Hegel’s Philosophy of Nature
§ 192 Nature has presented itself as the idea in the form of otherness.
§ 193 Hence nature exhibits no freedom in its existence, but only necessity and contingency.
§ 194 Nature is to be viewed as a system of stages, in which one stage necessarily arises from the other.
§ 195 Nature is, in itself a living whole.
§ 196 The idea as nature can be named mathematics, physics, and physiology.
§ 197 The immediate determination of nature is the abstract generality of its self-externality,-Space.
§ 198 The three dimensions are merely diverse and quite indeterminate.
§ 199 The relation of the point to space is the line, and the line passes over into the plane.
§ 200 Negativity, thus posited for itself is time.
§ 201 Time, as the negative unity of being outside of itself, is just as thoroughly abstract, ideal being.
§ 202 The dimensions of time, the present, future, and past, are only that which is becoming and its dissolution.
§ 203 Space and time constitute the idea in and for itself, with space the real or immediately objective side and time the purely subjective side.
§ 204 The unity of attraction and repulsion is gravity.
§ 205 Matter is only (1) matter existing in itself or general; (2) elementary matter, and (3) Individualised matter.
§ 206 Matter, as simply general, has at first only a quantitative difference.
§ 208 The body is the indifferent content of space and time, in contrast to this form.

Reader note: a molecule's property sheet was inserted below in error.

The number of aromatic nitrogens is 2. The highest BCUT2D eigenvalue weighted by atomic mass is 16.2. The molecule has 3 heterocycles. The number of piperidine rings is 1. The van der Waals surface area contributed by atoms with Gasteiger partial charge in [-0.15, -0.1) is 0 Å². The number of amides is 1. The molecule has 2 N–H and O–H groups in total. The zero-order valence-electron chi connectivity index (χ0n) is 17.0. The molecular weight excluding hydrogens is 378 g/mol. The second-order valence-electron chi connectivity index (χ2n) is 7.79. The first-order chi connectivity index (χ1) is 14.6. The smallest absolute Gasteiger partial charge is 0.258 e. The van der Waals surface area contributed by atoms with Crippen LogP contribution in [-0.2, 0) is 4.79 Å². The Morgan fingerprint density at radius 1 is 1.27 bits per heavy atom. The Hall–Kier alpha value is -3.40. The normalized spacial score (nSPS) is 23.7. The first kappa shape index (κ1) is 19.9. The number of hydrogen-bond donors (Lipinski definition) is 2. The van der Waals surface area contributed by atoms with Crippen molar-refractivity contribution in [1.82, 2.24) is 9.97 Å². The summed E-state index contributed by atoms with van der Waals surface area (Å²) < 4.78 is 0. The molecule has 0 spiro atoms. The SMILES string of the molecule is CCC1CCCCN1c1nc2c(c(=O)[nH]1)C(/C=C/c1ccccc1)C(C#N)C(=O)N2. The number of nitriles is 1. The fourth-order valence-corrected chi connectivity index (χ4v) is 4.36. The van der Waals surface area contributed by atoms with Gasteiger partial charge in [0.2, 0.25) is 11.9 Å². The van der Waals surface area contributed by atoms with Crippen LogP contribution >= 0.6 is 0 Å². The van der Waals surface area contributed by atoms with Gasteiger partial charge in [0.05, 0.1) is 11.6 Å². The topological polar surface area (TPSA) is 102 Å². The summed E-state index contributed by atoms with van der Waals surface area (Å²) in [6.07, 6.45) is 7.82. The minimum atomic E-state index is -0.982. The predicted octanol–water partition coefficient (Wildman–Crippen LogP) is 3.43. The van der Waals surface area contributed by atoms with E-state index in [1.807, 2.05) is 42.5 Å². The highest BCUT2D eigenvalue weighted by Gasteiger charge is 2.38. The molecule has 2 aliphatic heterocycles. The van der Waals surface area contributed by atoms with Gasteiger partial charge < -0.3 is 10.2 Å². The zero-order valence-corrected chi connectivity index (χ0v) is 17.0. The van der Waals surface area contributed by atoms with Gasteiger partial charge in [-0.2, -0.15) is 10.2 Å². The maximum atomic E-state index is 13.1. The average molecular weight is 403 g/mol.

§ 208 As the unity which binds time & space, the body essentially has motion, and the appearance of gravity.
§ 209 In motion, time posits itself spatially as place, but this indifferent spatiality becomes temporal.
§ 210 Gravitation is the true and determinate concept of material corporeality.
§ 211 One body, therefore, is the general center of being in itself.; the particular bodies are others.
§ 212 What Kepler articulated in the form of laws of celestial motion, Newton converted into the nonconceptual, reflective form of the force of gravity.
§ 213 Lack their own centrality is striving towards the center lying outside of them.
§ 214 The Galilean law of falling the liberation of the conceptual determinations of time and space.
§ 215 The law of inertia is taken from the nature of the motion of dependent bodies, for which the motion is external.
§ 216 The difference between central and dependent bodies is in the implicit being of gravity.
§ 217 The determinacy of matter constitutes its being.
§ 218 The determination of an element is the being for itself of matter.
§ 219 This existing self of matter is light.
§ 220 As the abstract self of matter, light is absolutely lightweight, and as matter, infinite.
§ 221 The ineptitude, tastelessness, even dishonesty of Newton's observations and experimentations.